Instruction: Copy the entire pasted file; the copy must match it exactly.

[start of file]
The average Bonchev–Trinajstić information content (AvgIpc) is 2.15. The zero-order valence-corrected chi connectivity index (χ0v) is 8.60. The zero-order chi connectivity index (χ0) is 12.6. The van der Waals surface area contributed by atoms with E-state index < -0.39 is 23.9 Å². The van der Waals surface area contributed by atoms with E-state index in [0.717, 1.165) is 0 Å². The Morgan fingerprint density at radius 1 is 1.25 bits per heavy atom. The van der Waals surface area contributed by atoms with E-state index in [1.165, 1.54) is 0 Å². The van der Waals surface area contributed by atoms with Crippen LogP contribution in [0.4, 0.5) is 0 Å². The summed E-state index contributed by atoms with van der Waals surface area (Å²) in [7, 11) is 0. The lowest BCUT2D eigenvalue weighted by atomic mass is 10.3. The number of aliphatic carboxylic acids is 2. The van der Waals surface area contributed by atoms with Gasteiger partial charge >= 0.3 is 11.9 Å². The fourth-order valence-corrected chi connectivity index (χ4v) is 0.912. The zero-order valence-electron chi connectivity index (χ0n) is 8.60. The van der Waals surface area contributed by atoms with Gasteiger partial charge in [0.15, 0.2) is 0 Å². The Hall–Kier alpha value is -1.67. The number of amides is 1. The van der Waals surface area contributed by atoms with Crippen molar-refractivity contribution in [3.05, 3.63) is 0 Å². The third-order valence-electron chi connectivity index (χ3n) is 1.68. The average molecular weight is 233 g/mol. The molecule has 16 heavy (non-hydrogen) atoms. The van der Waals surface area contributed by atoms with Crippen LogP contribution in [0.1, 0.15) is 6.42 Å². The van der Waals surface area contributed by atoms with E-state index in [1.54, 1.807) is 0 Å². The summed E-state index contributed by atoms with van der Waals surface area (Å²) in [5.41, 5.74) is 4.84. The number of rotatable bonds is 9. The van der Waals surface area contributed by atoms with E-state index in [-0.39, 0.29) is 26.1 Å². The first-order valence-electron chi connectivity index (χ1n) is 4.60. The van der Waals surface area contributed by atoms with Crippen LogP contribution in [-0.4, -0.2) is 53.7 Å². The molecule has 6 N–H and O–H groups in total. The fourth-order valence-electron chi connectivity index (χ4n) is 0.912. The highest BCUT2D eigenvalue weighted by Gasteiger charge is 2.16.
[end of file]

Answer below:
The average Bonchev–Trinajstić information content (AvgIpc) is 2.15. The zero-order valence-corrected chi connectivity index (χ0v) is 8.60. The zero-order chi connectivity index (χ0) is 12.6. The van der Waals surface area contributed by atoms with E-state index < -0.39 is 23.9 Å². The van der Waals surface area contributed by atoms with E-state index in [0.717, 1.165) is 0 Å². The Morgan fingerprint density at radius 1 is 1.25 bits per heavy atom. The van der Waals surface area contributed by atoms with E-state index in [1.165, 1.54) is 0 Å². The van der Waals surface area contributed by atoms with Crippen LogP contribution in [0.4, 0.5) is 0 Å². The summed E-state index contributed by atoms with van der Waals surface area (Å²) in [7, 11) is 0. The lowest BCUT2D eigenvalue weighted by atomic mass is 10.3. The number of aliphatic carboxylic acids is 2. The van der Waals surface area contributed by atoms with Gasteiger partial charge >= 0.3 is 11.9 Å². The fourth-order valence-corrected chi connectivity index (χ4v) is 0.912. The zero-order valence-electron chi connectivity index (χ0n) is 8.60. The van der Waals surface area contributed by atoms with Gasteiger partial charge in [0.15, 0.2) is 0 Å². The Hall–Kier alpha value is -1.67. The number of amides is 1. The van der Waals surface area contributed by atoms with Crippen molar-refractivity contribution in [3.05, 3.63) is 0 Å². The third-order valence-electron chi connectivity index (χ3n) is 1.68. The average molecular weight is 233 g/mol. The molecule has 16 heavy (non-hydrogen) atoms. The van der Waals surface area contributed by atoms with Crippen LogP contribution in [0.1, 0.15) is 6.42 Å². The van der Waals surface area contributed by atoms with E-state index in [1.54, 1.807) is 0 Å². The summed E-state index contributed by atoms with van der Waals surface area (Å²) in [5.41, 5.74) is 4.84. The number of rotatable bonds is 9. The van der Waals surface area contributed by atoms with E-state index in [-0.39, 0.29) is 26.1 Å². The first-order valence-electron chi connectivity index (χ1n) is 4.60. The van der Waals surface area contributed by atoms with Crippen LogP contribution in [-0.4, -0.2) is 53.7 Å². The molecule has 6 N–H and O–H groups in total. The fourth-order valence-electron chi connectivity index (χ4n) is 0.912. The highest BCUT2D eigenvalue weighted by Gasteiger charge is 2.16.